How do parents and educators help students flip the switch and support students making the move from player to creator? Understanding what's available is an important part of the equation. While programmers a generation ago may have cut their teeth with typing in lines of code to generate "Hello, world" on the screen, today's young coder may never even see a "Hello, world" example.
Many of today's coders are learning to code within a graphical user interface (GUI) that masks the code behind a colorful, friendly, often block-oriented and drag-and-drop environment. Many of these environments and languages are inspired by Scratch, and with these tools, designing a program can be as easy as moving blocks around on a screen like puzzle pieces, locking them into place in units, wrapping sections in other sections, setting values for variables and controls within the blocks, and creating logical relationships and steps to "run" the program all from a top-level view. The message: You don't have to "write" the code, just put all the blocks in place in the right order.
Doesn't work right away?
Debugging in a visual environment is much less about spotting a missing semicolon or a typo than it once was. An error on line 935? Maybe, but the budding programmer won't necessarily see that. In block-based building environments, student coders won't scan thousands of lines of code to locate and tweak a problem. Instead, a student coder faced with a program that is not working focuses on thinking through the logic of the program. What isn't working and why? What can I do about it? Which block isn't working? The environment helps make sure pesky typo-oriented bugs are kept out of the way so coders can focus on the functionality—the fun stuff.
Making changes can be as unfettered as dragging in a new block or changing the value of a variable on an existing block and then "running" the program again. With today's environments, the iterative loop for testing and development is streamlined and pretty unintimidating, which may lower the bar for getting kids interested in giving programming a try. Results are immediate. You can stop and run through the program or game at any time to see how things are going. And, maybe, little successes spur students on to add other levels and layers of embellishment, interactivity, and functionality.
Step by step, block by block, small programs can morph into bigger ones.
Coding Science Projects
- Quick Draw McPaws: Teach A Computer Kitty How to Draw Shapes: learn how to draw shapes and work with "go to" and "pen down" blocks in Scratch.
- Want To Make a Video Game? Here's How!: use Scratch to create a game of chase between a cat and a dog. This project is a great introduction to using Scratch for video game design!
- Make a Greeting Card Come to Life!: experiment with Scratch to create an interactive digital greeting.
- Pinwheel Magic: Take a Spin with Animation: learn to integrate real-world input by creating a pinwheel animation in Scratch that will spin in response to user input from a PicoBoard.
- Customize Your Own Drum Set!: bridge the real world and software by creating a Scratch program to turn your real drum set into an electronic drum pad.
- Power Play: How Does Animation Timing Affect Your Perception of Game Action?: experiment with the timing of game movements in Scratch.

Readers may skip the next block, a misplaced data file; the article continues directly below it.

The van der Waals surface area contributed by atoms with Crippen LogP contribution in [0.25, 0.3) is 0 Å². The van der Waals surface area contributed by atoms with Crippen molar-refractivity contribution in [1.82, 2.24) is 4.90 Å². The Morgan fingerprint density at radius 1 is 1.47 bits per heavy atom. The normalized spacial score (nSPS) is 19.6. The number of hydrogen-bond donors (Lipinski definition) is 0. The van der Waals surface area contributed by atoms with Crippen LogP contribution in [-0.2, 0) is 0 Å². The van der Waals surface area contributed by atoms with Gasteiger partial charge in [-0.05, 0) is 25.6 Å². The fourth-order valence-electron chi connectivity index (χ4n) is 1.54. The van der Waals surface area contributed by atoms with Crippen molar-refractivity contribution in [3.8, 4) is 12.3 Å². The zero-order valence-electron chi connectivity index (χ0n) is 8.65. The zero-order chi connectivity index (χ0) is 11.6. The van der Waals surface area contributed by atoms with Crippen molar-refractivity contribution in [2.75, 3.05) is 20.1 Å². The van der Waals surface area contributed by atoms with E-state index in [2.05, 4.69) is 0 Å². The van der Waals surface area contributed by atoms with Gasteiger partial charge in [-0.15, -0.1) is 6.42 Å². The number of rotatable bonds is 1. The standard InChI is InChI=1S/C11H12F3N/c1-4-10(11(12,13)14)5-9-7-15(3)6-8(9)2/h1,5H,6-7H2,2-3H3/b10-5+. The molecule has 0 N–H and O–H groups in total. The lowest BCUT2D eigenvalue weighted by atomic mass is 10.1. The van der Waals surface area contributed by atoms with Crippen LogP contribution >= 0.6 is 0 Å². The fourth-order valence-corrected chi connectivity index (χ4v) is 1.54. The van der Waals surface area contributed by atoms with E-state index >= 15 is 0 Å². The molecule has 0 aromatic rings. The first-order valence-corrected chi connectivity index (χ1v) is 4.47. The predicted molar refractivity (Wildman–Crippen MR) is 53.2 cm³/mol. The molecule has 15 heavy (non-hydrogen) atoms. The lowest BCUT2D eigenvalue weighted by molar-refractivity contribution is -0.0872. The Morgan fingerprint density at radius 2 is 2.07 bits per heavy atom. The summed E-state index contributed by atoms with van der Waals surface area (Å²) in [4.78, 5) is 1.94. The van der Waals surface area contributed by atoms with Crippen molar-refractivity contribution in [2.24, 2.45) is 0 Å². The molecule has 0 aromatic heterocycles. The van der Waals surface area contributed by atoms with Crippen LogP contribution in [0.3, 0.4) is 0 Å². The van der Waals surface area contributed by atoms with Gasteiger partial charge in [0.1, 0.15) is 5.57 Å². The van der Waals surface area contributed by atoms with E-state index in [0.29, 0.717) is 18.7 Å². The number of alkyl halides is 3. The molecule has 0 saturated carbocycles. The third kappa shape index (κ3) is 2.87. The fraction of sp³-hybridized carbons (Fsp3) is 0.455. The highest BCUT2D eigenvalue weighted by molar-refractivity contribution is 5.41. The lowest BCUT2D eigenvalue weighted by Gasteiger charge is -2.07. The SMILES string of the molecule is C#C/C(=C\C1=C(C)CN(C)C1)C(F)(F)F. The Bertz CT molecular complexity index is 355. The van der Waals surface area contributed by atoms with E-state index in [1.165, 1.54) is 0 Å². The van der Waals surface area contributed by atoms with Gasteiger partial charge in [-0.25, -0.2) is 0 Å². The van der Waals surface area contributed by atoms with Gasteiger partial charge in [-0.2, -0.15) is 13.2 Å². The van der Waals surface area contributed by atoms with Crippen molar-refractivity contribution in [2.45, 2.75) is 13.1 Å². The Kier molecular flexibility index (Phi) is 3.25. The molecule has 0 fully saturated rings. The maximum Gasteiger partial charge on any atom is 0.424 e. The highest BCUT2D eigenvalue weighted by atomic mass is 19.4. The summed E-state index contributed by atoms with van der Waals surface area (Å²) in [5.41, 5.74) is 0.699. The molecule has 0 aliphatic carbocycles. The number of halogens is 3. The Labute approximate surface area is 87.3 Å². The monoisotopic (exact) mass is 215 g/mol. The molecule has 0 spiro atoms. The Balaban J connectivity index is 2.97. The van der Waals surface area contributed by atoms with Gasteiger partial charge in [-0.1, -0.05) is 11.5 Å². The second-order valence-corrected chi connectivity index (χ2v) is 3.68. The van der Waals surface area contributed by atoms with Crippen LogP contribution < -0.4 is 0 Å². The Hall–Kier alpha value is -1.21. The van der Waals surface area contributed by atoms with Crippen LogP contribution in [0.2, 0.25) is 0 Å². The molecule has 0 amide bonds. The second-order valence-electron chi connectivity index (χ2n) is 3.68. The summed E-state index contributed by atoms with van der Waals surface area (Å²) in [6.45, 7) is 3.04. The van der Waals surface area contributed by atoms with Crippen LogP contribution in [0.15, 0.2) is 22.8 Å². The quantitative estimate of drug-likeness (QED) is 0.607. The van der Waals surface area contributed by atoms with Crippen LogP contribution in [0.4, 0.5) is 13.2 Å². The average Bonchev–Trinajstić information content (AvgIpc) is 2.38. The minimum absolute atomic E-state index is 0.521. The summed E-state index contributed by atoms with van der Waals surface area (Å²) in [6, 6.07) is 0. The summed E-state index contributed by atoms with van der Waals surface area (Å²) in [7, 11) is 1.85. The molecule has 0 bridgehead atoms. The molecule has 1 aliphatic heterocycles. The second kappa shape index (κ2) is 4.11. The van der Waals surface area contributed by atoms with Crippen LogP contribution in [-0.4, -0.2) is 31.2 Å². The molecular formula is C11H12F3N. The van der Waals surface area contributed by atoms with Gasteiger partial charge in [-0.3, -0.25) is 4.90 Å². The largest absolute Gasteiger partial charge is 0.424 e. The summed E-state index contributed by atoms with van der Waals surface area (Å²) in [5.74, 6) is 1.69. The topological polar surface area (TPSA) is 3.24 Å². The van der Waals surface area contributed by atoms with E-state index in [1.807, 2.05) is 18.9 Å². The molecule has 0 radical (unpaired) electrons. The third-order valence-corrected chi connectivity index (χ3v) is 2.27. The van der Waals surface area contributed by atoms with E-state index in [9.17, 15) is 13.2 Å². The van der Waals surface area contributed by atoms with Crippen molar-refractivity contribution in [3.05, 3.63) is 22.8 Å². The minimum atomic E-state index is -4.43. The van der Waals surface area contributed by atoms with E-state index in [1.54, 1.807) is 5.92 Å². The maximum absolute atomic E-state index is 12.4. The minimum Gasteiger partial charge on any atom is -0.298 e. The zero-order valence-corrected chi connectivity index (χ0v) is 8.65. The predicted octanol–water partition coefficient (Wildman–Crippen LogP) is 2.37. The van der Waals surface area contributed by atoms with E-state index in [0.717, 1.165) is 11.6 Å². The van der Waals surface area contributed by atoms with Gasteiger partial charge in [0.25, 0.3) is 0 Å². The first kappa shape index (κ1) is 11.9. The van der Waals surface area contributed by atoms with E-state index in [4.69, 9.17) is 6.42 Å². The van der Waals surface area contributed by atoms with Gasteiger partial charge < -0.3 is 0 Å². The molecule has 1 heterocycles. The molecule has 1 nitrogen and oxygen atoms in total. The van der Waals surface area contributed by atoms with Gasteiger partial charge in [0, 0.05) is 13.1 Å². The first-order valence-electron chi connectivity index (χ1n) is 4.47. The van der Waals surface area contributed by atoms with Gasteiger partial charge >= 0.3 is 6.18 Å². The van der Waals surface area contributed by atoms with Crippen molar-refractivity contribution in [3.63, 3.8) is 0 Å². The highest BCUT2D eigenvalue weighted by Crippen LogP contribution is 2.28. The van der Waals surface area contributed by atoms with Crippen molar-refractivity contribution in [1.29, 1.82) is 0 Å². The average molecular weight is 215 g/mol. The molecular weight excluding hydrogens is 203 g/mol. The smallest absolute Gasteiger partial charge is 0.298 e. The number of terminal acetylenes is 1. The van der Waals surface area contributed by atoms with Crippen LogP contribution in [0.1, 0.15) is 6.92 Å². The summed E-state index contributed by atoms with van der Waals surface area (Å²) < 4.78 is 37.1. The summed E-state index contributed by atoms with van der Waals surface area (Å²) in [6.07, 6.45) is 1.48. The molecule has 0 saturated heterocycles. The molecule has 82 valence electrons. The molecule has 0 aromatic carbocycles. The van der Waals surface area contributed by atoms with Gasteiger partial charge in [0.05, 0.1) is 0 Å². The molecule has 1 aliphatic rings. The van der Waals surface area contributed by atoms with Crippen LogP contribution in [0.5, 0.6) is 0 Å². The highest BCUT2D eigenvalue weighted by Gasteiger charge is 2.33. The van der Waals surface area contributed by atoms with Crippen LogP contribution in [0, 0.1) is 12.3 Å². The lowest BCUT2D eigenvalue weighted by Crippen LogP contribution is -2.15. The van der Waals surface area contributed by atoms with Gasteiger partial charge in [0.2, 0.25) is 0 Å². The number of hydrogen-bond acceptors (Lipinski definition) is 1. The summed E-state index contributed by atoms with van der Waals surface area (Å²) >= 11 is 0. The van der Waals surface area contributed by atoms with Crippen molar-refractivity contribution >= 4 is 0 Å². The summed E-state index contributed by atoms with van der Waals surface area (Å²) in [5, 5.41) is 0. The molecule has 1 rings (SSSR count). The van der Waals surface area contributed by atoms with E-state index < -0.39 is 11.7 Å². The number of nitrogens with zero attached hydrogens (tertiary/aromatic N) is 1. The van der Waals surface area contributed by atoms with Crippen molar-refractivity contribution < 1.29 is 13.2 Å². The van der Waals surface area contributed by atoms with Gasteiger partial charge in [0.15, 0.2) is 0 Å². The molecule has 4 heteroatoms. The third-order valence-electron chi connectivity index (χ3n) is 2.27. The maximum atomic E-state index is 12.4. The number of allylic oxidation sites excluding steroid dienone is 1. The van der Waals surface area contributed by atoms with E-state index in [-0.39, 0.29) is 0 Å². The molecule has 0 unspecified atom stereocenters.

- Go Fish! Creating an Ocean-Friendly Fishing Video Game: use GameMaker to create a game on a subject of interest or with an educational theme.
- Making It Real: Incorporating Physics in Video Games: explore the role of physics in a video game you design using GameMaker.
In addition to the projects above, see the following Science Buddies resources and user guides for students interested in computer programming, app development, and video game design:
- Blog post: Computer Programming Basics: An Hour of Code
- Blog post: Drag-and-drop Code: Engaging Students with Computer Programming
- Resource: Kid-Friendly Programming Languages: suggestions for languages/programming environments for K-12 students interested in making video games.
- Resource: Scratch User Guide: coverage of Scratch basics, installation, and troubleshooting.
- Resource: GameMaker User Guide: links to tutorials, examples, and other resources for GameMaker.
- Resource: Tips and Resources for Making Video and Computer Games: helpful information and links to resources that help define what makes a good video game.
- Resource: Resources for STEM Education Through Video Game and Animation Creation: an overview of tools for teaching video game design and discussion of how the process helps support STEM learning.
- Blog post: Student Video Game Creators Get Their Game On: overview of the annual National STEM Video Game Challenge.
- Blog post: Video Game Design Summer Program: Week 1: follow along as an elementary student gets started with an online video game design program.
- Blog post: Slingshot Science: The Physics in Angry Birds: consider the ways in which video game design and programming intersect with other areas of science.
- Blog post: Mom of Two Emerging Video Game Designers: an inside look at raising kids who are interested in programming and game design.
For additional suggestions, click the "Learn" tab on the Code.org site for a list of apps, tools, and languages, including apps designed to help students explore coding for mobile platforms like iOS and Android. GameSalad is a popular coding environment for iOS development (for coders age 13 and older). Others to explore include App Inventor (for Android) and Codea (an iPad app for iOS development). For younger developers, Hopscotch is an iPad app that lets kids age 8-12 create short animations and games.
(Note: not all of the programs and apps mentioned in this article are free. Demo downloads or limited-play installs may be available; prices vary. Scratch and GameMaker Lite, both of which are used in Science Buddies Project Ideas, are free. Scratch 2.0 is now an online environment; Science Buddies materials were written for Scratch 1.4. The downloadable 1.4 version is still available, but you can use Scratch 2.0 with the Project Ideas as well.)